By Melissa Agar
Thor: The Dark World (Marvel/Disney, 2013) – Director: Alan Taylor. Writers: Christopher Markus & Stephen McFeely (s/p); Don Payne & Robert Rodat (story); based on the comic book series by Stan Lee, Larry Lieber, & Jack Kirby. Cast: Chris Hemsworth, Natalie Portman, Tom Hiddleston, Anthony Hopkins, Christopher Eccleston, Kat Dennings, Idris Elba, Rene Russo, Stellan Skarsgard, & Jaimie Alexander. Color and 3-D, 112 minutes.
I have a weakness for superhero movies. Time and finances have never allowed me to appease the comic book geek that dwells within my soul, so superhero movies kind of exist to fill that void. Of all the superhero movies that have flown into theaters in recent years, the ones centering on the Avengers tend to be among my favorite. It was, then, with significant excitement that I headed to the multiplex this weekend to see the latest installment of the Thor saga. While the film is not perfect, it is a great continuation of the story of the Nordic god.
The film picks up after the events of The Avengers. Thor (Hemsworth) has returned home to Asgard, still pining over scientist Jane Foster (Portman). His brother Loki (Hiddleston) has been imprisoned, and Thor stands ready to assume the throne from his father Odin (Hopkins). The universe is on the cusp of the Convergence, the rare moment when all nine realms of the universe are in perfect alignment. The Convergence presents the perfect opportunity for the Dark Elves, led by the evil Malekith (Eccleston), to once again attempt to employ the Aether, a nefarious force that will plunge the universe into darkness and allow the Dark Elves to lead. The Convergence also opens up gravitational anomalies on Earth, one of which is discovered by Jane. One of these anomalies pull Jane into the secret place where the Aether was banished centuries ago, and the Aether “infects” Jane. Thor returns to Earth to rescue Jane and take her to Asgard so he can protect her from the Dark Elves who are now targeting her to harvest the Aether from her. When the Dark Elves invade Asgard to find Jane, tragedy strikes, forcing Thor to enlist the aid of Loki to protect the universe.
Yes, the film is filled with a lot of silly, often nonsensical mythology, namely the whole Aether thing. A lengthy (and clunky) prologue introduces us to the concept as well as the history of the Dark Elves and their quest to plunge the universe into darkness. The need to explain all this weighs down the beginning of the film in terms of story and as far as the tone of the film is concerned. It’s a dark, kind of confusing plot device and makes it difficult for the audience to initially settle into the film. The motivation of Malekith and the Dark Elves remains a bit murky as well. Are they destroying the universe or just making everything dark? It seems a bit uncertain at times.
As we all know, though, these sorts of plot devices are sort of beside the point in these kinds of movies. It’s about the characters and effects. Thor is one of the more challenging superheroes. Because he is a god, he lacks much of the vulnerability and humanity that makes, say, Tony Stark so appealing. Thor is much more serious than Stark and missing the heart of Steve Rogers. Jane Foster becomes the force that gives Thor his heart. Hemsworth and Portman have a nice chemistry when they’re allowed to stop fighting invading marauders and just relate to one another.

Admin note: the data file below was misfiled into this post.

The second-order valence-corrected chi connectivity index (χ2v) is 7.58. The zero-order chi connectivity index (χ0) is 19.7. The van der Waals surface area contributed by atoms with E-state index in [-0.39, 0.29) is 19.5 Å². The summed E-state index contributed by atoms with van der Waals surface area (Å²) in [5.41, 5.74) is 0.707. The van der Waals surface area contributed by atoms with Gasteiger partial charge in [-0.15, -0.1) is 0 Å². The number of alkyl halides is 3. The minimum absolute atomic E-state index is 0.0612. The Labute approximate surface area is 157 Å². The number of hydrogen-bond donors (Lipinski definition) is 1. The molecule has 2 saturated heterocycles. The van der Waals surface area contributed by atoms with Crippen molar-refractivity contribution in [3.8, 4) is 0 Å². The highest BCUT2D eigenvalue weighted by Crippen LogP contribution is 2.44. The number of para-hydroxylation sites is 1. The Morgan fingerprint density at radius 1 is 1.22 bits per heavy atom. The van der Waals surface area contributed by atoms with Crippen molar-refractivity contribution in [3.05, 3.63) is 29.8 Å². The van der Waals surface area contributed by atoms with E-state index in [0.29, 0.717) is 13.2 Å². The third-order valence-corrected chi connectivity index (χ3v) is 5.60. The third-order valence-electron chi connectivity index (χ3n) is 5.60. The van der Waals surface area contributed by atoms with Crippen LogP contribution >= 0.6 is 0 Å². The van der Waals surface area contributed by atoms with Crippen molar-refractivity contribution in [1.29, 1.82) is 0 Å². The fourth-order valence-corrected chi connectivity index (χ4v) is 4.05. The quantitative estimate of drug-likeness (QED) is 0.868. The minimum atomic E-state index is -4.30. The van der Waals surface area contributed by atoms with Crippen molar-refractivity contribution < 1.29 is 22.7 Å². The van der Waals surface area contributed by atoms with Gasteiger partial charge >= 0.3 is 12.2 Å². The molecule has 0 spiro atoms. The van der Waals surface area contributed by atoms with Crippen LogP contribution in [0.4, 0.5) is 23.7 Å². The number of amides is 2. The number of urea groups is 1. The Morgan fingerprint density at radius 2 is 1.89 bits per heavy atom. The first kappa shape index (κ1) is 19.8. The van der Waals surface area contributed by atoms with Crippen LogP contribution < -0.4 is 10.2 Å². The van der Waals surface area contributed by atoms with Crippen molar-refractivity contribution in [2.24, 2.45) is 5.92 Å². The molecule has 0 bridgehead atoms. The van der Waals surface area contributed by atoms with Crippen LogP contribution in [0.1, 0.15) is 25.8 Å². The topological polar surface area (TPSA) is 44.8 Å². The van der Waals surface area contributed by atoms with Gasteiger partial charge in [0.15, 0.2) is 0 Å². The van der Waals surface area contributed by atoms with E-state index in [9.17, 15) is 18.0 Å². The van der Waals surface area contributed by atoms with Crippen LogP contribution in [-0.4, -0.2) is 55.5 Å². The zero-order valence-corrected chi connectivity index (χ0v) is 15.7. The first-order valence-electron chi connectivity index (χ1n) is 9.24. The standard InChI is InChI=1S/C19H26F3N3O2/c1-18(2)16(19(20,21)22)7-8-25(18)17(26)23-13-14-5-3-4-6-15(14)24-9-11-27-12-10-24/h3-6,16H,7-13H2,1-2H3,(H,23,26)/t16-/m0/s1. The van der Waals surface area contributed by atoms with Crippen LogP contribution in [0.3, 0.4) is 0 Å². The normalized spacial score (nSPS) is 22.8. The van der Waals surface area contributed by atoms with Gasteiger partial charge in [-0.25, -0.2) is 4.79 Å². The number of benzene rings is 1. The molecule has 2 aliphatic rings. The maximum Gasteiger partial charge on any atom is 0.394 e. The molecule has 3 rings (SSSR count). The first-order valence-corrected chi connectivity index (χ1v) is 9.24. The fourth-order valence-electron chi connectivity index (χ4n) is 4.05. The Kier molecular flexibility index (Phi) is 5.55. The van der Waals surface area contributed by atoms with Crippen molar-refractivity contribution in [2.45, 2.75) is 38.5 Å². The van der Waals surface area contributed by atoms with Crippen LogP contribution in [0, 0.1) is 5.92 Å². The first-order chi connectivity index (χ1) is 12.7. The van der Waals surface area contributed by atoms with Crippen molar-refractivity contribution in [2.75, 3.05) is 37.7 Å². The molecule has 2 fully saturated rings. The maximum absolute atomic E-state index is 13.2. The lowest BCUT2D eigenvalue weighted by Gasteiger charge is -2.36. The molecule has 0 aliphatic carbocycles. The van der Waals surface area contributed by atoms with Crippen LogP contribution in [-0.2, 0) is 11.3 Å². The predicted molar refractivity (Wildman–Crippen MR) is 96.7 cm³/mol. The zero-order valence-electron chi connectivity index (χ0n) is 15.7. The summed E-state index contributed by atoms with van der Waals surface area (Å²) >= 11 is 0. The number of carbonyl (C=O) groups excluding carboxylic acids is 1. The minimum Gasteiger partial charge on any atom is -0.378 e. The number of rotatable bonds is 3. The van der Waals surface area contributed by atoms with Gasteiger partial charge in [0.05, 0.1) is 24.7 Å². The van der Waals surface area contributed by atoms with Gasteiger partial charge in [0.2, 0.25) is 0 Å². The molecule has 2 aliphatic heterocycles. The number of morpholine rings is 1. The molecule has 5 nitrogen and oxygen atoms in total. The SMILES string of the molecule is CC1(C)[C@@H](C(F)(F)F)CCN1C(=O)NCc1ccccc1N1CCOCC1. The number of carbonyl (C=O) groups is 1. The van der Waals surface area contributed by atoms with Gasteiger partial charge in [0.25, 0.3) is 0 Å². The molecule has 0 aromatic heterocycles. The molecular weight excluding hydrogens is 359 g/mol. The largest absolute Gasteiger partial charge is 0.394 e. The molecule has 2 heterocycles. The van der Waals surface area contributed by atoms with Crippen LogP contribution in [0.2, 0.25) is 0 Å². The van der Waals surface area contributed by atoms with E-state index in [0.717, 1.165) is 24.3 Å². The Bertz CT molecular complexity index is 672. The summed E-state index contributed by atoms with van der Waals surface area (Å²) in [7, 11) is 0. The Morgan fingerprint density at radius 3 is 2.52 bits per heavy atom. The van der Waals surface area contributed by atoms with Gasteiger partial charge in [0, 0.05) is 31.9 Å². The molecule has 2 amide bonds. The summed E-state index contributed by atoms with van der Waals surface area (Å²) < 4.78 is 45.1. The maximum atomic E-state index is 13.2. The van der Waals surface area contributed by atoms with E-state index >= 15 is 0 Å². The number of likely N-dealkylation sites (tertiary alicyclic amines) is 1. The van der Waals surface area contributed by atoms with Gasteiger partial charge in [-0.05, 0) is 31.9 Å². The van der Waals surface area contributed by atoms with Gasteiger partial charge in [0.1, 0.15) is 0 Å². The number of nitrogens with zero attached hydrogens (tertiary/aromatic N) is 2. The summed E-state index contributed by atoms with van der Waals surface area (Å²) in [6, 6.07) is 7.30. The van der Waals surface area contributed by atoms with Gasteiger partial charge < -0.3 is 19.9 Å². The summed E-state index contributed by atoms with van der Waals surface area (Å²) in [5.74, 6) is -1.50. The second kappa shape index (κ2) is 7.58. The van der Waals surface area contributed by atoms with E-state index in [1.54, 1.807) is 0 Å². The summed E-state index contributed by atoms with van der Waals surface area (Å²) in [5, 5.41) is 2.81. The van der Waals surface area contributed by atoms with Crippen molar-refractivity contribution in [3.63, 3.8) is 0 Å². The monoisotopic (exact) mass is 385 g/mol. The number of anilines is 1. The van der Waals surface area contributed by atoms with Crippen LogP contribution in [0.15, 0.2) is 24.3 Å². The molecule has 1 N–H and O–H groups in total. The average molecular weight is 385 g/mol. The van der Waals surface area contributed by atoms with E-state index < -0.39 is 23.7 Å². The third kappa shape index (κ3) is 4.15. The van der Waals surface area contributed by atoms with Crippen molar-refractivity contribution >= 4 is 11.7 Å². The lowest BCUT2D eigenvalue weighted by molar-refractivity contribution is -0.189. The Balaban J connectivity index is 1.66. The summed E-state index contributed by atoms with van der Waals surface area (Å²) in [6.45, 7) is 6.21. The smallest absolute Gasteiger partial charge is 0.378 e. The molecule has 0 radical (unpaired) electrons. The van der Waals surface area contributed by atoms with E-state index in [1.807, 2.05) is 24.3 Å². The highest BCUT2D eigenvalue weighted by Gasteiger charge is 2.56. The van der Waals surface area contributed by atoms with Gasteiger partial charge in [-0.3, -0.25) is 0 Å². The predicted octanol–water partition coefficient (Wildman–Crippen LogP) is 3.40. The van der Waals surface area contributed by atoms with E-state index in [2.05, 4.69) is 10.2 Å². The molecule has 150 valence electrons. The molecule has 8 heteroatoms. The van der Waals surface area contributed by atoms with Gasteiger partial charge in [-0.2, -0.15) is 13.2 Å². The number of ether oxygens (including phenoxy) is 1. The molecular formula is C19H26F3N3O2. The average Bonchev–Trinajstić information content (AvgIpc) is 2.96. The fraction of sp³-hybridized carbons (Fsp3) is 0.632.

In all honesty, though, the film belongs to Hiddleston. His Loki remains the true breakout character of the Marvel universe, and much of that is due to Hiddleston’s wry, playful take on Thor’s antagonistic brother. When Hiddleston is onscreen, the film lights up and a whole new energy takes over. The brotherly back and forth between Hiddleston and Hemsworth is a highlight of the film, and the energy of the movie often suffers when Hiddleston is absent, particularly those taking place in Asgard, where things seem much more overbearingly self-important. I guess when you’re the guardian of the nine realms, there’s no room for the occasional smile. One of the things that made the first Thor film such a delight was watching Thor adjust to the limitations on Earth. None of that is present here since most of Thor’s scenes take place on Asgard or in battle. Thor only gets his lightness back when he is with Loki.
Despite these complaints, Thor: The Dark World does succeed in being an entertaining film and not just because of Hiddleston. Once the real conflict heats up, it becomes an engaging film. Yes, you sort of have to shrug away the whole, “What the heck is this Aether thing?” When you do, you find a mighty appealing hero battling to save the universe with the help of his mischevious brother and a strong, smart love interest as well as some wisecracking buddies (Dennings chief among them, back as Jane’s intern Darcy) who provide a little additional comic relief. The film settles into a good groove balancing the intense battles with lighter moments. It also has a killer final moment that is surely setting the blogosphere afire with what it all means as far as future Marvel/Thor films are concerned.
With The Avengers and the Iron Man series being the gold standard of Marvel films, Thor: The Dark World falls a little short, but when you consider it on its own, it’s a pretty great film with engaging characters and dazzling effects. Once you set aside the need to truly understand some elements, you are left with a pretty terrific film.